EU reports on EX-YU air transport progress

NEWS FLASH


The European Commission (EC) has for the first time in two years published progress reports for those aspiring to join the European Union, giving an assessment of what each candidate and potential candidate has achieved over the last year, as well as a set of guidelines on reform priorities. Macedonia, Montenegro, Serbia and Kosovo received largely positive reviews from the commission in the field of air transport, which is contained within the chapter on transport policy. Notably, the EC expressed concern over Montenegro Airlines' sustainability but for the first time made no mention of Macedonia's policy to subsidise low cost airlines. Since Bosnia and Herzegovina only recently completed a comprehensive questionnaire covering all EU accession criteria, there is no separate report available on the country's transportation policy at this time.

The following are the full reports on air transport for each:

Macedonia
On aviation, the country has achieved a good level of alignment with the acquis although aviation safety legislation is only partially aligned. The country should pursue efforts to comply with the requirements under the first transitional phase of the European Common Aviation Authority Agreement. Full transposition and implementation of the Single European Sky legislation remain to be verified by the European Aviation Safety Agency (EASA).The working arrangement with EASA covers all aspects of the acquis in civil aviation safety and environmental protection of products, organisations and personnel but further efforts should be made to facilitate EASA standardisation inspections.

Montenegro
On aviation, Montenegro has reached a good level of alignment with the acquis under the first transitional phase of the European Common Aviation Area (ECAA) Agreement and the Single European Sky. With the entry into force of the ECAA Agreement, Montenegro has yet to demonstrate that remaining open issues related to the first transitional phase can be solved imminently, in particular on economic regulation. Legislation is aligned with the acquis on aviation safety and was further improved in 2017 with designations on safety controls of aircrafts and airports. In 2016, Montenegro adopted a rulebook laying down detailed rules for the implementation of air traffic management (ATM) network functions. The national airline company 'Montenegro Airlines' is facing major sustainability issues, having accumulated significant financial debts. Montenegro has adopted regulations on airport capacity, schedule facilitation and slot allocation.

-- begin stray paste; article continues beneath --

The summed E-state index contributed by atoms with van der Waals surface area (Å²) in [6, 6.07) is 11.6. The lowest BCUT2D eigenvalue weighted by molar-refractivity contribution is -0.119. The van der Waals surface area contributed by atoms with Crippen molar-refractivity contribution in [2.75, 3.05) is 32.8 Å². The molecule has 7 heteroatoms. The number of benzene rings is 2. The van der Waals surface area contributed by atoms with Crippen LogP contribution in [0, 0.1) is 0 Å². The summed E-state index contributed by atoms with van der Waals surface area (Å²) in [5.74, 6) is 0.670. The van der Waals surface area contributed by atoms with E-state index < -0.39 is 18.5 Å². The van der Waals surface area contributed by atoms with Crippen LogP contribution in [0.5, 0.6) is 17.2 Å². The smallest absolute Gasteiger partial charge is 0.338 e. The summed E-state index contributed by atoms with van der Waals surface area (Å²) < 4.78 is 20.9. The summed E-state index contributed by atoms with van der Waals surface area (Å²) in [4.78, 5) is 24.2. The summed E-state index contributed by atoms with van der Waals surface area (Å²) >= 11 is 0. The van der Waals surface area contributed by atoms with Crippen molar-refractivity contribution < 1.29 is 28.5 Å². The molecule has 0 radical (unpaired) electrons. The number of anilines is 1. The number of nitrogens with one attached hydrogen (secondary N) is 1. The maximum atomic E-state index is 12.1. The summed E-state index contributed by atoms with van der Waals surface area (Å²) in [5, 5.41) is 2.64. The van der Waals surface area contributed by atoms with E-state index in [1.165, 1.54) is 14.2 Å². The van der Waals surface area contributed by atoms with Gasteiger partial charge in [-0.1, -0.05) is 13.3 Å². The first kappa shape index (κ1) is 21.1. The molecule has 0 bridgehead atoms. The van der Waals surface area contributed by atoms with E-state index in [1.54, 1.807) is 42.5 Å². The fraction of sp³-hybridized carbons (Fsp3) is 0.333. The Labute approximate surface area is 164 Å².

Serbia
Serbia has achieved a good level of alignment with the acquis on aviation and has made considerable progress with implementing the first and part of the second transitional phase of the European Common Aviation Agreement (ECAA). On the Single European Sky (SES), Serbia completed transposition and local implementation of SES I and SES II on air traffic. Legislation on aviation safety is aligned. Working arrangements with the European Aviation Safety Agency (EASA) cover all aspects of the acquis in civil aviation safety and environmental protection of products, organisations and personnel. The suspension of articles on the licensing of air carriers and access to air routes should be lifted before the entry into force of the second transitional phase of the ECAA. Further engagement in technical discussions on normalising the lower airspace regime over Kosovo is needed within the Balkans Aviation Normalisation Meetings chaired by NATO.

Kosovo
On aviation, Kosovo has made progress in aligning with the EU acquis and has implemented nearly all the requirements under the first transitional phase of the European Common Aviation Area (ECAA) Agreement, with the exception of few provisions in the area of economic regulation relating notably to labour law. Kosovo has made some progress on alignment with the Single European Skies II framework and on implementation of the Law on the Air Navigation Services Agency, for which further efforts are needed for its full application. There is no legislation on combined transport.

Comments

  1. A imal' dje Bosne?

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    1. Ima tu je odmah pored Hercegovine

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    2. Bice uskoro,posto je BiH tek ispunila to,a ovi su vec to uradili.

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  2. A sori sad tek vido da je risentli komplitid

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  3. Šta to tačno znači za srpske dozvole letačkog osoblja. Da li neko ima pouzdanu informaciju kada će konačno biti punopravne EASA.

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    1. Great question. This would open possibilities for Serbia to provide pilot trainings

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  4. No Bosnia and Albania?

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    1. Edit: Just saw the part on Bosnia saying that it just submitted the Questionnaire. And Albania is not Ex-Yu, duuuh. Sorry :) However, Kosovo didnt even reach to the stage of submitting the Questionnaire, how come they have a report on air transport then?

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    2. There are reports on Bosnia in the past like Kosovo now but because they just did the questionaire in Februaey there is basically just a 20 page Eu report about democracy in Bosnia because the want to review the answers before the submit the report.

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